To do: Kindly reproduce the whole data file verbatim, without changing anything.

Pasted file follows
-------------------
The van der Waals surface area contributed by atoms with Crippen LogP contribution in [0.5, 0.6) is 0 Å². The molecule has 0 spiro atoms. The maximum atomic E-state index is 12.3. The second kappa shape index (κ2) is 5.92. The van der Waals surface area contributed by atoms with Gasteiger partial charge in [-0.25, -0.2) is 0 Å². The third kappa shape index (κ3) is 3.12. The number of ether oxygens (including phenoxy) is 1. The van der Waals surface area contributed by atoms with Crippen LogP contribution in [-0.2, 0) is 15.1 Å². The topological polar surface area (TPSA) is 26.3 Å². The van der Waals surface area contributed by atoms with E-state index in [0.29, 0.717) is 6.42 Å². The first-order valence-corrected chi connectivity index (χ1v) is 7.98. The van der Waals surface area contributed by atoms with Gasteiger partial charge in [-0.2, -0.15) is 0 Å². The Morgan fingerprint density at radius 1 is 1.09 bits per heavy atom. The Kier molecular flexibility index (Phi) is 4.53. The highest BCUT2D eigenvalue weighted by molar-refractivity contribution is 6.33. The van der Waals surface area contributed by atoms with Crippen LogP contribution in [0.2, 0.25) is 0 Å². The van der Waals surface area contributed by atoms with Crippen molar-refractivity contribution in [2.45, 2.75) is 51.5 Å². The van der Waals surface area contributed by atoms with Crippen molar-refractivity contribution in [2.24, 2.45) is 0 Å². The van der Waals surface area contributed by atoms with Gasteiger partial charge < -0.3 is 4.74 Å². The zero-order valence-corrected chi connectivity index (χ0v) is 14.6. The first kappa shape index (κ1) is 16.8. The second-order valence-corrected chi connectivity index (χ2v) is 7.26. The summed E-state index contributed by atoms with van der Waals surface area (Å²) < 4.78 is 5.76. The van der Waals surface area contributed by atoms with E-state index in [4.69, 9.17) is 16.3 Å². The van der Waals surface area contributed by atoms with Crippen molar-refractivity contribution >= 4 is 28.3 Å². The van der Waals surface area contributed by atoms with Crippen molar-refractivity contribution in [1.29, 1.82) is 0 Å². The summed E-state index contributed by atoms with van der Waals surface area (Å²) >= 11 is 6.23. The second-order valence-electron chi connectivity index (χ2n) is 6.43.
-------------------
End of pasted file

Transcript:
The van der Waals surface area contributed by atoms with Crippen LogP contribution in [0.5, 0.6) is 0 Å². The molecule has 0 spiro atoms. The maximum atomic E-state index is 12.3. The second kappa shape index (κ2) is 5.92. The van der Waals surface area contributed by atoms with Gasteiger partial charge in [-0.25, -0.2) is 0 Å². The third kappa shape index (κ3) is 3.12. The number of ether oxygens (including phenoxy) is 1. The van der Waals surface area contributed by atoms with Crippen LogP contribution in [-0.2, 0) is 15.1 Å². The topological polar surface area (TPSA) is 26.3 Å². The van der Waals surface area contributed by atoms with E-state index in [0.29, 0.717) is 6.42 Å². The first-order valence-corrected chi connectivity index (χ1v) is 7.98. The van der Waals surface area contributed by atoms with Gasteiger partial charge in [-0.2, -0.15) is 0 Å². The Morgan fingerprint density at radius 1 is 1.09 bits per heavy atom. The Kier molecular flexibility index (Phi) is 4.53. The highest BCUT2D eigenvalue weighted by molar-refractivity contribution is 6.33. The van der Waals surface area contributed by atoms with Crippen LogP contribution in [0.2, 0.25) is 0 Å². The van der Waals surface area contributed by atoms with Crippen molar-refractivity contribution in [2.45, 2.75) is 51.5 Å². The van der Waals surface area contributed by atoms with Crippen molar-refractivity contribution in [2.24, 2.45) is 0 Å². The van der Waals surface area contributed by atoms with Gasteiger partial charge < -0.3 is 4.74 Å². The zero-order valence-corrected chi connectivity index (χ0v) is 14.6. The first kappa shape index (κ1) is 16.8. The second-order valence-corrected chi connectivity index (χ2v) is 7.26. The summed E-state index contributed by atoms with van der Waals surface area (Å²) < 4.78 is 5.76. The van der Waals surface area contributed by atoms with E-state index in [4.69, 9.17) is 16.3 Å². The van der Waals surface area contributed by atoms with Crippen molar-refractivity contribution >= 4 is 28.3 Å². The van der Waals surface area contributed by atoms with Crippen molar-refractivity contribution in [1.29, 1.82) is 0 Å². The summed E-state index contributed by atoms with van der Waals surface area (Å²) >= 11 is 6.23. The second-order valence-electron chi connectivity index (χ2n) is 6.43.